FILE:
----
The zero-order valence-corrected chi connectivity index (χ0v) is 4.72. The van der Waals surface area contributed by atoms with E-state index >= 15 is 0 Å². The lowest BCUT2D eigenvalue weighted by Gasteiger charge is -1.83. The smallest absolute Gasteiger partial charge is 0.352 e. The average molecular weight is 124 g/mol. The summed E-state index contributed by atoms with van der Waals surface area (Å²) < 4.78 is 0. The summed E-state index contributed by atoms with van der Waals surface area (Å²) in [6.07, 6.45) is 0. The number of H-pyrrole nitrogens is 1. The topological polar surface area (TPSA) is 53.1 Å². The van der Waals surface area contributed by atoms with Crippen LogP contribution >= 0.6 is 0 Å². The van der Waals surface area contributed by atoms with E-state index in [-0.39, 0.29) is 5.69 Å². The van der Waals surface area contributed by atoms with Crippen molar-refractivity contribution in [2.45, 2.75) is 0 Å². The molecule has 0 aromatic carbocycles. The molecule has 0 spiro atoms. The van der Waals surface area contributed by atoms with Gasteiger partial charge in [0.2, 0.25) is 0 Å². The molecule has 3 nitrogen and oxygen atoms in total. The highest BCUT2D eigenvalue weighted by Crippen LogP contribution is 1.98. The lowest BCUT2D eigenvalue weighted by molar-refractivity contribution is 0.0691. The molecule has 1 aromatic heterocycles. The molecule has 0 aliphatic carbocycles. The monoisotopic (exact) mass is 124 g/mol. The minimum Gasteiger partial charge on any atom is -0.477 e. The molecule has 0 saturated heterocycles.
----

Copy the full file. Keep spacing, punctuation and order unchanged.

The zero-order valence-corrected chi connectivity index (χ0v) is 4.72. The van der Waals surface area contributed by atoms with E-state index >= 15 is 0 Å². The lowest BCUT2D eigenvalue weighted by Gasteiger charge is -1.83. The smallest absolute Gasteiger partial charge is 0.352 e. The average molecular weight is 124 g/mol. The summed E-state index contributed by atoms with van der Waals surface area (Å²) < 4.78 is 0. The summed E-state index contributed by atoms with van der Waals surface area (Å²) in [6.07, 6.45) is 0. The number of H-pyrrole nitrogens is 1. The topological polar surface area (TPSA) is 53.1 Å². The van der Waals surface area contributed by atoms with Crippen LogP contribution >= 0.6 is 0 Å². The van der Waals surface area contributed by atoms with E-state index in [-0.39, 0.29) is 5.69 Å². The van der Waals surface area contributed by atoms with Crippen molar-refractivity contribution in [2.45, 2.75) is 0 Å². The molecule has 0 aromatic carbocycles. The molecule has 0 spiro atoms. The van der Waals surface area contributed by atoms with Gasteiger partial charge in [0.2, 0.25) is 0 Å². The molecule has 3 nitrogen and oxygen atoms in total. The highest BCUT2D eigenvalue weighted by Crippen LogP contribution is 1.98. The lowest BCUT2D eigenvalue weighted by molar-refractivity contribution is 0.0691. The molecule has 1 aromatic heterocycles. The molecule has 0 aliphatic carbocycles. The monoisotopic (exact) mass is 124 g/mol. The minimum Gasteiger partial charge on any atom is -0.477 e. The molecule has 0 saturated heterocycles.